Playing the Odds….

Progress in sports often comes slowly. It’s a tradition bound world, in which the “old ways” are cherished and romanticized. Throw in notions of “toughness” and “character” when it comes to football, and you find many coaches very reluctant to radically change how they think about odds, strategy, risk and reward.

Why Big Ben Rothlisberger was in the game up 30-12 against the Dolphins Sunday is beyond rational comprehension. Not only has Big Ben gotten broken before, and everybody knows the chances of the Steelers winning the SuperBowl without him are approaching dead-flat-ZERO.

Three teams in this weekend’s games had QB injuries that in the final weeks of the season that effectively crippled their chances in the post-season. These injuries are real. They can happen anytime. They have nothing to do with “toughness.” The only goal is to win the game at hand, and move forward. Only a fool would refuse to minimize the risks to his QB when a game is clearly “won” and there are more ahead.

Only a fool, and most NFL coaches.

Mike Tomlin is no fool. And he’s no mere “cheerleader” coach as Terry Bradshaw said last month. But his stubbornness and stupidity here is beyond belief. This was the first time all-3 of his dynamic chess pieces were together in the post-season. All three are highly breakable. All three were out there way too long.

In today’s league, if you lose a single All-Pro player on defense you can make up for it in many ways. While there are surely difference making defensive superstars, none of them tilt the playing field of advantage like a good or great QB. You lose your QB in the modern NFL, you are basically done.

I don’t care about all of the anecdotal stories of Tom Brady, or Jeff Hostetler, or Doug Williams, etc. The last backup QB playoff cinderella miracle was Brady. That was 15 years ago, and is more like an exception that proves the rule.

Coaches punting at the plus-35 on 4th and 5 or less is also one of those “what is wrong you” plays! You can only score when you have the football. Conversions on 3rd down range from 33-48% leaguewide. On 5 yards or less, I will assume your odds are approaching 50/50. So why punt?

Because coaches are mortally afraid of “looking bad” and having to face criticism. Nobody (well, mostly nobody) criticizes a punt. A punt is safe, smart, and worships the false god of “field position.”

You get no points in the NFL for “field position.”

Early Sunday against the Packers, the Giants’ Ben McAdoo punted on 4th and 5 from the plus-35. They downed it at the 5 yard line. A  Packer three-and-out later, and Fox announcer Joe Buck patted McAdoo on the head by saying: “And McAdoo’s decision PAYS OFF. (my emphasis).”

It did nothing of the sort.

The Giants ended up getting the ball back some 20 yards further back from the spot where they punted. The game continued. The Giants got no points for it. There was no “payment” for that punt. It was just a bad decision that squandered a chance to keep the football (important) and possbly score a TD (more important).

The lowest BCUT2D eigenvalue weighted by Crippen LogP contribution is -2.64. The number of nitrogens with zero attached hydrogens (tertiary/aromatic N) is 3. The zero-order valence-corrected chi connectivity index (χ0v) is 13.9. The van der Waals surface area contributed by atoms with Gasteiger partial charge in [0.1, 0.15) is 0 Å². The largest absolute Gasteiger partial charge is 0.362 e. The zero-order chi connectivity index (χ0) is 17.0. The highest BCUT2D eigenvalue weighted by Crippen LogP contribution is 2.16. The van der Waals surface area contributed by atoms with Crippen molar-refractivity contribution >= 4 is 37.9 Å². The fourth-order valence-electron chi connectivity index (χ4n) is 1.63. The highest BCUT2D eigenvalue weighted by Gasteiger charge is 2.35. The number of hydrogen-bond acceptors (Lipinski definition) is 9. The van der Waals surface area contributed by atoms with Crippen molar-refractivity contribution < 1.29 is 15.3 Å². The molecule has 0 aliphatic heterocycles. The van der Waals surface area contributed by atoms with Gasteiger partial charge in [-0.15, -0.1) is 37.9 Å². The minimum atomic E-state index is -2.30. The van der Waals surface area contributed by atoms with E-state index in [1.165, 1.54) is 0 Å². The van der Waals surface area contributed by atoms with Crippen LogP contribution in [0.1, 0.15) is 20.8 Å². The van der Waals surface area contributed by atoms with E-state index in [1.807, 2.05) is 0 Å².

But the old school thinking reinforces itself, from the sideline to the broadcast booth. The same kind of thinking that wastes precious 2nd half timeouts (:40 “extended play” coupons) to avoid 5 yard penalties in the early stages of the 3rd quarter. (Adam Gase).

It’s enough to drive a football fan with a brain crazy. Play the odds, you dummies. Why so scared?

Don’t even get me started on the whole “let’s go sleeveless in 10 degree weather, to show how tough we are.” YEAH! MIND OVER MATTER! Oh, really? If going sleeveless is good, wouldn’t going without any long sleeve underwear be better? Why not gloveless?

Odell Beckham and his wideouts went out and practiced in shorts and NO shirts prior to the Packer game. Of course, they made sure to have their cell phones recording it for their teenage-obsession: social media. How did it HELP them get ready for the game? It didn’t. It made them cold for about 20 minutes. Probably no big deal, but it had no benefit whatsoever. You might even catch a chill, or something else with your body – which was not designed to be shirtless in 15 degree weather – that negatively affects performance.

It’s not rocket science. Loss of body heat, negatively impacts athletic performance. In all areas. Period. Your exposed skin leaks body heat. Unless it affects your tactile preferences with the football (i.e. QB’s passing, RB’s inner-arm area) or flexibility, then covering that skin is an ADVANTAGE. Period.

Nobody cares how tough you think you look.

blog-shirtlessgiants

About the Author

Steve Czaban is a 25 year sports radio veteran, who hosts an afternoon drive show in Washington D.C. He also appears on "Bob and Brian" in Milwaukee. "Czabe" also writes and edits his own commentaries for www.czabe.com and other on-line and print publications. He can be reached at czabe@yahoo.com.

Author Archive Page

4 Comments

  1. Do people not wonder why Wrestlers and Boxers “warm up” Is so your body is up and running ready to move, ready to react. During wrestling season you could not keep enough layers on to keep a good sweat up in those big cold gyms ( schools were cheap heat was not a thing the payed out for)

  2. Agree entirely on the shirtless warmup. I live in Wisconsin. I laugh every time I see those shirtless wonders out there. It proves nothing. Scores zero in-game points, and if anyone reading this watched the game, did not help them at all in this game. Sorry OBJ, you need more than some good tacky gloves to succeed in the cold and natural(ish) turf of Green Bay. Get a little dirt on that tacky palm, throw in the cold, and now YOU need to catch the ball.

Post a Comment

Your email address will not be published. Required fields are marked *